It says that it is seeking integration with banks to enhance its payment and commerce initiatives within Messenger - which already launched in March as a pilot program with Citibank in Singapore. To do the same with major banks, Facebook has been trying to convince them that the conversations will be secure and customers' personal data won't be used in advertising.
A Wall Street Journal report earlier Monday said the talks with banks are ongoing, sending shares up as much as 4 per cent. Earlier this year, Facebook executives were forced to apologize after the personal data of as many as 87 million people ended up in the hands of a United Kingdom political consultancy.
"We don't use purchase data from banks or credit card companies for ads", Facebook spokeswoman Elisabeth Diana said in a statement. President David Marcus to run its Messenger platform.
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They could be involved when Chelsea face Lyon at Stamford Bridge in their final friendly of the summer next Tuesday (8.05pm). Goalkeeper Thibaut Courtois has reportedly told Chelsea that he has no intention of penning a new contract with the club.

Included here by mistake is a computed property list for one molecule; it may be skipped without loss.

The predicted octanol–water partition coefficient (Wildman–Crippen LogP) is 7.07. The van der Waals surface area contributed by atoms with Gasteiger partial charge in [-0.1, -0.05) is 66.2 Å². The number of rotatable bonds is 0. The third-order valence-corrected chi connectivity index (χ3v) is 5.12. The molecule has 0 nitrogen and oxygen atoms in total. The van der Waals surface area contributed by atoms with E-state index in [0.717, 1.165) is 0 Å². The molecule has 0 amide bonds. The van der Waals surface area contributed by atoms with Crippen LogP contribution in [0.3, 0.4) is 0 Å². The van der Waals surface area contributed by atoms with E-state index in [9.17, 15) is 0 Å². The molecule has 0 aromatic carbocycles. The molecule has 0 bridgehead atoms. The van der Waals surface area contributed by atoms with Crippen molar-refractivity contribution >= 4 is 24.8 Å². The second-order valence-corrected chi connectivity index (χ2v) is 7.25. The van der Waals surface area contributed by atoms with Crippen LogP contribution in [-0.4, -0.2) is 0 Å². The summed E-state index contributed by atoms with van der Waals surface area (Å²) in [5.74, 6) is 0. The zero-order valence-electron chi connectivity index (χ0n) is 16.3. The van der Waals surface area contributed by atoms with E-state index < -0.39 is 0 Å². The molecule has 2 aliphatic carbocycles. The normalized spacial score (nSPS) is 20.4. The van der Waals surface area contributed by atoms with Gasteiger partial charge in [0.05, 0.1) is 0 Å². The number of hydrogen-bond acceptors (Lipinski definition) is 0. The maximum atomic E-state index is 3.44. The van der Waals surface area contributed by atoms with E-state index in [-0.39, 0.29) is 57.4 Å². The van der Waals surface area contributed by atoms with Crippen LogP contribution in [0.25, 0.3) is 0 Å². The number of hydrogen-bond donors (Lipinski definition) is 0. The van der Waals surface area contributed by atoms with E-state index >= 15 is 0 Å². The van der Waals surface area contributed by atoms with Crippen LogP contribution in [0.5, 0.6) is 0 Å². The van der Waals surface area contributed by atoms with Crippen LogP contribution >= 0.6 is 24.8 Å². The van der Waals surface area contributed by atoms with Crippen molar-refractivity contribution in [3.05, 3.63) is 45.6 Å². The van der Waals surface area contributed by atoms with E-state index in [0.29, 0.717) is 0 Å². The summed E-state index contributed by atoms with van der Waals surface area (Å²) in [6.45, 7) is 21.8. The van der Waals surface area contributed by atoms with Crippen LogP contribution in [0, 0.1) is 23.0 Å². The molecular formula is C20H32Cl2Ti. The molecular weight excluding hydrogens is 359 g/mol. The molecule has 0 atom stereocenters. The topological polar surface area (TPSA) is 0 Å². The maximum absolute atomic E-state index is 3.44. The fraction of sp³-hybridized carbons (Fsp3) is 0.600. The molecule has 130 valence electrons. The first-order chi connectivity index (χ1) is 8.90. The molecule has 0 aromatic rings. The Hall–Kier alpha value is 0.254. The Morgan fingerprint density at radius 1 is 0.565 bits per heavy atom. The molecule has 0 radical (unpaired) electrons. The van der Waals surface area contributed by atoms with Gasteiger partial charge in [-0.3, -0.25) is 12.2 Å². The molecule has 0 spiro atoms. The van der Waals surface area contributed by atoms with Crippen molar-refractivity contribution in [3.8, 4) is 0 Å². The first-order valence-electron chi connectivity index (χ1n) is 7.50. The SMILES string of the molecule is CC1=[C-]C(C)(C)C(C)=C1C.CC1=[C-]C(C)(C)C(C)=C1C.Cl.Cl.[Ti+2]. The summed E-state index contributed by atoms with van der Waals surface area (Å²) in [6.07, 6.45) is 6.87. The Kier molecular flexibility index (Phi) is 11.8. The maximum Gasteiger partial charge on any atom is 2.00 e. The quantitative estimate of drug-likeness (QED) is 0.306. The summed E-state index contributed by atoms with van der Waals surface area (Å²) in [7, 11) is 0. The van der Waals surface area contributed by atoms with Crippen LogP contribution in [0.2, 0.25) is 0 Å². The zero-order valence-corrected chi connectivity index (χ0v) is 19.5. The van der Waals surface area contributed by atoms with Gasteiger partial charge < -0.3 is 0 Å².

Facebook's pushback comes as it's still reeling from the Cambridge Analytica privacy scandal.
A JPMorgan spokeswoman told the broadsheet that the bank isn't "sharing our customers' off-platform transaction data with these platforms, and have had to say no to some things as a result".
It's not clear if Facebook's attempts to obtain user financial data will be successful or not, but we'll likely find out in the coming months. You might rightly question why the behemoth that is Facebook should grow to encompass any more personal information about anyone, let alone information as sensitive as bank accounts. But they told PCMag they're quite aware of the privacy concerns, and wouldn't want to jeopardize the security of customers' financial data.
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Gowdy said after the meeting that he was pleased with the department's efforts. Not all Republicans are on board with the impeachment proceedings.
But according to the Journal, financial institutions are reluctant to partner with the social network over privacy concerns. For now at least, users have to opt-in to link it to their bank account - a partnership with banks might link users directly to their banks (no word on whether Messenger users would need to opt-in to the service). The information would be used to offer new services to Facebook account holders. The San Francisco-based bank will introduce a chatbot within its own mobile app later this year, O'Byrne said.
Citigroup declined to comment regarding any possible discussions with Facebook about Messenger. "We also don't have special relationships, partnerships, or contracts with banks or credit card companies to use their customers' purchase data for ads".
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